So far, I’m reading the two on the top – A Moveable Feast by Hemingway and Last Night at the Lobster by Stewart O’Nan.

Last night at the Lobster is a great little book about the closing of a Red Lobster and the people who work in it. I got it as a gift because it takes place in the area I grew up in and at the mall I used to work at. O’Nan does such a fantastic job of capturing that area and that mall parking lot, in particular, that I felt like I was back there, ready to get out of my car and open the store I used to work at. He begins the book with:

Mall traffic on a gray winter’s day, stalled. Midmorning and the streetlights are still on, weakly. Scattered flakes drift down like ash, but for now, the roads are dry. It’s the holidays – a garbage truck stopped at a light has a big wreath wired to its grille, complete with a red velvet bow. The turning lane waits for the green arrow above to blink on, and a line of salted cars takes a left into the mall entrance, splitting as they sniff for parking spots. . . 

The characters who work at this doomed “Lobster” are sympathetic and real. The mood of the book is somber, but enjoyable and I look forward to reading the rest.

A Moveable Feast is a both geographically and atmospherically a world away from the dirty-snow-packed mall parking lot in O’Nan’s book. Every time I pick it up, I’m transported to Hemingway’s Paris, quaint cafes, and Gertrude Stein’s apartment crammed with artwork. The worlds of these two books couldn’t be more different, but they are both filled with engaging characters and wisdom on being human, whether working a shitty mall job or writing in Paris.

After I finish these two, I intend to change worlds again, this time traveling to the ’70s landscape of teen hookers and trashed out pimps in the long lost Steffie Can’t Come out to Play.


January 15, 2012

A Book about “Breakfast at Tiffany’s” is a Bargain as an E-Book

The LA Times reports that Fifth Avenue, 5 A.M. by Sam Wasson is now available on Amazon for $2.99 as an e-book. The book is based on Truman Capote’s classic novella, Breakfast at Tiffany’s, but is more about what happens on the set of the film. The subtitle of Wasson’s book is Audrey Hepburn, Breakfast at TIffany’s, and The Dawn of the Modern Woman.


At least that’s what I thought when I first read the title. But after further research, I see that the book is more interesting than its title. The description promises more than just Audrey Hepburn:

With a colorful cast of characters including Truman Capote, Edith Head, Givenchy, “Moon River” composer Henry Mancini, and, of course, Hepburn herself, Wasson immerses us in the America of the early sixties before Woodstock and birth control, when a not-so-virginal girl by the name of Holly Golightly raised eyebrows across the country, changing fashion, film, and sex for good.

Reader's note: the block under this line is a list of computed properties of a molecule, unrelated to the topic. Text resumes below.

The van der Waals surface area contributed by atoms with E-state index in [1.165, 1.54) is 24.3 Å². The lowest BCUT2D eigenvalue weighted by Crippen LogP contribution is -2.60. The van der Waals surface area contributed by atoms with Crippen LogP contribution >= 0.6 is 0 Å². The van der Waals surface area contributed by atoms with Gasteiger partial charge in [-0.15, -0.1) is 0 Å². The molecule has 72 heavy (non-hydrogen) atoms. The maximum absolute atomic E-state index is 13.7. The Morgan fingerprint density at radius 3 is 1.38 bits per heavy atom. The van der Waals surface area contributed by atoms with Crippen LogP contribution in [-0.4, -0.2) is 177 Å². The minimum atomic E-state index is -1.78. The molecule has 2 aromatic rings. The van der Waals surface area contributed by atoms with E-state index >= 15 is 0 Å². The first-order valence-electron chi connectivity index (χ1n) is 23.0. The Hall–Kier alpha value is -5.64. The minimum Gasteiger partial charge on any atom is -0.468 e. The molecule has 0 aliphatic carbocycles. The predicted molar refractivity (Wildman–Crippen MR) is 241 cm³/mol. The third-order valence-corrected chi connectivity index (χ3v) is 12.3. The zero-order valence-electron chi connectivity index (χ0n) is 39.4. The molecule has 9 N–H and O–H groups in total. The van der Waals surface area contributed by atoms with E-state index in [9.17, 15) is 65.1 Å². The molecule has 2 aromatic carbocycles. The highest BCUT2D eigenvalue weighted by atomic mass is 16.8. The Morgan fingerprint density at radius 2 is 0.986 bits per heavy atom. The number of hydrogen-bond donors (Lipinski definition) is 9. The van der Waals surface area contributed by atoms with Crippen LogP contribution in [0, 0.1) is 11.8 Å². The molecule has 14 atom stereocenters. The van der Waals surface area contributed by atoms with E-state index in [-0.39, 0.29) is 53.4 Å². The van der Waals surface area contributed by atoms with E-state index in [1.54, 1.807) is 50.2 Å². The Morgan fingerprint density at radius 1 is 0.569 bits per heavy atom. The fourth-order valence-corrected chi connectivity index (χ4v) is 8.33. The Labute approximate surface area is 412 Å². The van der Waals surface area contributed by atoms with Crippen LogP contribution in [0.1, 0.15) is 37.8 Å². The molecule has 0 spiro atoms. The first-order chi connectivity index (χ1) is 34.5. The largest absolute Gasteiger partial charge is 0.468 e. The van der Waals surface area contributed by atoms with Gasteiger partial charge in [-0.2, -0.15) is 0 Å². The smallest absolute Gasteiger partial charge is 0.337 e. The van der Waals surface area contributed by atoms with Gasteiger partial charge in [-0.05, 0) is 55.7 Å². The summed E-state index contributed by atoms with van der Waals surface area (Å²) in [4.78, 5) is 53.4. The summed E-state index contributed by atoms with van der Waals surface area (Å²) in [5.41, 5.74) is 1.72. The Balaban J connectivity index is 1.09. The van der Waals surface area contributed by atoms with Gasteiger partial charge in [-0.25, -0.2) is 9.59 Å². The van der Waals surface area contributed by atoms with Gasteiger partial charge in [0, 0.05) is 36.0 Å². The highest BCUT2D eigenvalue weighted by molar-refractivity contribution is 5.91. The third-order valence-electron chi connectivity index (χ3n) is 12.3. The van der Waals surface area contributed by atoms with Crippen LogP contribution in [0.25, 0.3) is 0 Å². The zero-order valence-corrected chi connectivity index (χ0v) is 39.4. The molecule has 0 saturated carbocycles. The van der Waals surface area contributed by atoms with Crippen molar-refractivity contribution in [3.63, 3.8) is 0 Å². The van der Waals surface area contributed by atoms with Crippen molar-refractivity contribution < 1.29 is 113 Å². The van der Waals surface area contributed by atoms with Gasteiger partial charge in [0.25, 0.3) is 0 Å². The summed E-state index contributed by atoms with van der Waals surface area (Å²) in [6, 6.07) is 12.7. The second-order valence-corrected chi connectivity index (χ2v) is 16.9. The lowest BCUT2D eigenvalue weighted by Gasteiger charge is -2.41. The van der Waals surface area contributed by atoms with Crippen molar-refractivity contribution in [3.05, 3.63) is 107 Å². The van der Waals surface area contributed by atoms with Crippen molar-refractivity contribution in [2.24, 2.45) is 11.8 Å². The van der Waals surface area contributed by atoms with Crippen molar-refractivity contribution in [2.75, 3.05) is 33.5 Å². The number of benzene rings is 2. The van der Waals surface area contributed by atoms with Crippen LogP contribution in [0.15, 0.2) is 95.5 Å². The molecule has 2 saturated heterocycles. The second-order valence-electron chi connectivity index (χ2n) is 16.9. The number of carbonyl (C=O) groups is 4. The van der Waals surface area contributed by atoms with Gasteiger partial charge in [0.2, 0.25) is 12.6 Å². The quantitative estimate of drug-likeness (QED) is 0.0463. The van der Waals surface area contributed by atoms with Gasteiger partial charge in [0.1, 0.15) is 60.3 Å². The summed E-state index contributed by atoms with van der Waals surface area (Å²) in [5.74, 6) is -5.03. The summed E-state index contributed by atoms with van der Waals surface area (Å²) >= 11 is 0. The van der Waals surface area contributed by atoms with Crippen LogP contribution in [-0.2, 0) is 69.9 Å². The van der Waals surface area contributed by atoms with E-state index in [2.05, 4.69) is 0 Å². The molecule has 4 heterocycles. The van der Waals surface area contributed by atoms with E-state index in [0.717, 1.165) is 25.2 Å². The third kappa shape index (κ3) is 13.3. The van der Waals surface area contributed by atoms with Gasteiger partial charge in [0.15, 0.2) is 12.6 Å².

I’m interested in the early ’60s culture and Capote, the New York scene back then, the little black dress, etc. but no one will ever convince me that Audrey Hepburn is the face of Capote’s salty siren, Holly Golightly. Sorry. Hepburn doesn’t cut the mustard in my opinion. I hated the film. I even wrote a column about how much I hated the film.

But for $2.99, Fifth Avenue, 5 A.M. is probably a great find for any fan of the film and of Hepburn. You can also buy the paperback for $10.10. Curiously enough, Capote’s classic isn’t for sale as an e-book.


January 14, 2012

Amanda Hocking’s Urge to See The Muppets Landed Her a Book Deal

Anyone who knows about Amanda Hocking, the young woman who decided to publish her paranormal novels herself on Amazon, may not realize her decision to self-publish was inspired by the Muppets. Ed Pilkington of The Guardian reported yesterday:

“To understand the vital Muppet connection we have to go back to April 2010. We find Hocking sitting in her tiny, sparsely furnished apartment in Austin, Minnesota. She is penniless and frustrated, having spent years fruitlessly trying to interest traditional publishers in her work. To make matters worse, she has just heard that an exhibition about Jim Henson, the creator of the Muppets, is coming to Chicago later that year and she can’t afford to make the trip. As a huge Muppets fan, she is more than willing to drive eight hours but has no money for petrol, let alone a hotel for the night. What is she to do?

Then it comes to her. She can take one of the many novels she has written over the previous nine years, all of which have been rejected by umpteen book agents and publishing houses, and slap them up on Amazon and other digital ebook sites. Surely, she can sell a few copies to her family and friends? All she needs for the journey to Chicago is $300 (£195), and with six months to go before the Muppets exhibition opens, she’s bound to make it.”

She sure made it, all right. The twenty-seven-year-old writer has made over a million dollars selling her e-books from 99 cents – $2.99 each.  While many accuse her of that frightful term, “vanity publishing”, Hocking’s success is indicative of the quickly changing publishing world. A recent survey reported that only six of the top 25 bestselling indie authors on Kindle had ever had book deals with publishers.

So what does this mean for those of us who keep collecting rejection slips and refuse to give up trying for a book deal? Do we throw in the towel and start publishing ourselves? Will this make us less reputable? I guess I’m not reputable at all since I haven’t published my novel IN ANY form. But for now, I’m not ready to give up. I just want to see my book in print in book form. Is that bad?

When all’s said and done, by doing what I’m refusing to do (for now), Hocking has finally landed herself a book deal with St. Martin’s Press and can now see the Muppets anywhere she pleases.